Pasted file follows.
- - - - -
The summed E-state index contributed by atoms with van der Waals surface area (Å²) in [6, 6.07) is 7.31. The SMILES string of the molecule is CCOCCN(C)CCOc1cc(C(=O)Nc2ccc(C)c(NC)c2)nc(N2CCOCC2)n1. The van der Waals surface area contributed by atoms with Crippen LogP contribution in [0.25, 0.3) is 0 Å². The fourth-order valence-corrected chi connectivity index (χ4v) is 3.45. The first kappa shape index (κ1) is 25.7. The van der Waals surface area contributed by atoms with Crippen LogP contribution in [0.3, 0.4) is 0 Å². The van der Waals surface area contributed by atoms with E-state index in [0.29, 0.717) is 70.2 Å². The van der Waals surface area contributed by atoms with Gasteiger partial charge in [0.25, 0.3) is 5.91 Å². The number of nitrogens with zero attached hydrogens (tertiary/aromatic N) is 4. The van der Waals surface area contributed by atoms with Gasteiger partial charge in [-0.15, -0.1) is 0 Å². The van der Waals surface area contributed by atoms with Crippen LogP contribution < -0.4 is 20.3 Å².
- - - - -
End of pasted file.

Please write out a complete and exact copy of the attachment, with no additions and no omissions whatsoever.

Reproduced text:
The summed E-state index contributed by atoms with van der Waals surface area (Å²) in [6, 6.07) is 7.31. The SMILES string of the molecule is CCOCCN(C)CCOc1cc(C(=O)Nc2ccc(C)c(NC)c2)nc(N2CCOCC2)n1. The van der Waals surface area contributed by atoms with Crippen LogP contribution in [0.25, 0.3) is 0 Å². The fourth-order valence-corrected chi connectivity index (χ4v) is 3.45. The first kappa shape index (κ1) is 25.7. The van der Waals surface area contributed by atoms with Crippen LogP contribution in [0.3, 0.4) is 0 Å². The van der Waals surface area contributed by atoms with E-state index in [0.29, 0.717) is 70.2 Å². The van der Waals surface area contributed by atoms with Gasteiger partial charge in [0.25, 0.3) is 5.91 Å². The number of nitrogens with zero attached hydrogens (tertiary/aromatic N) is 4. The van der Waals surface area contributed by atoms with Gasteiger partial charge in [-0.15, -0.1) is 0 Å². The van der Waals surface area contributed by atoms with Crippen LogP contribution < -0.4 is 20.3 Å².